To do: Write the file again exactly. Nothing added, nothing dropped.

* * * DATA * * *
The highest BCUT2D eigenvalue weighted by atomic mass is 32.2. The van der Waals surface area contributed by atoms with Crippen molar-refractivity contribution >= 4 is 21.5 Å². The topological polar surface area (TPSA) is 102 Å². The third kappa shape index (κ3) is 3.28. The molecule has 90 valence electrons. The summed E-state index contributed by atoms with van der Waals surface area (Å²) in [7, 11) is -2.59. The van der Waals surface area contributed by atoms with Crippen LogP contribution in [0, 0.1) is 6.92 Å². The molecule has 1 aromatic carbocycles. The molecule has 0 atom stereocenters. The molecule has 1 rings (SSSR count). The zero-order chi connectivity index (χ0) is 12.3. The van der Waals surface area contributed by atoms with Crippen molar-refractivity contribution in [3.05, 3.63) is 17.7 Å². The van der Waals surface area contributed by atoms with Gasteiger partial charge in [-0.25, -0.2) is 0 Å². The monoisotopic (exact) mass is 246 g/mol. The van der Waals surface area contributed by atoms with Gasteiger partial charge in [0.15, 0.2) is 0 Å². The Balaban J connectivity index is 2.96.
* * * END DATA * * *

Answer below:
The highest BCUT2D eigenvalue weighted by atomic mass is 32.2. The van der Waals surface area contributed by atoms with Crippen molar-refractivity contribution >= 4 is 21.5 Å². The topological polar surface area (TPSA) is 102 Å². The third kappa shape index (κ3) is 3.28. The molecule has 90 valence electrons. The summed E-state index contributed by atoms with van der Waals surface area (Å²) in [7, 11) is -2.59. The van der Waals surface area contributed by atoms with Crippen LogP contribution in [0, 0.1) is 6.92 Å². The molecule has 1 aromatic carbocycles. The molecule has 0 atom stereocenters. The molecule has 1 rings (SSSR count). The zero-order chi connectivity index (χ0) is 12.3. The van der Waals surface area contributed by atoms with Crippen molar-refractivity contribution in [3.05, 3.63) is 17.7 Å². The van der Waals surface area contributed by atoms with Gasteiger partial charge in [-0.25, -0.2) is 0 Å². The monoisotopic (exact) mass is 246 g/mol. The van der Waals surface area contributed by atoms with Gasteiger partial charge in [0.15, 0.2) is 0 Å². The Balaban J connectivity index is 2.96.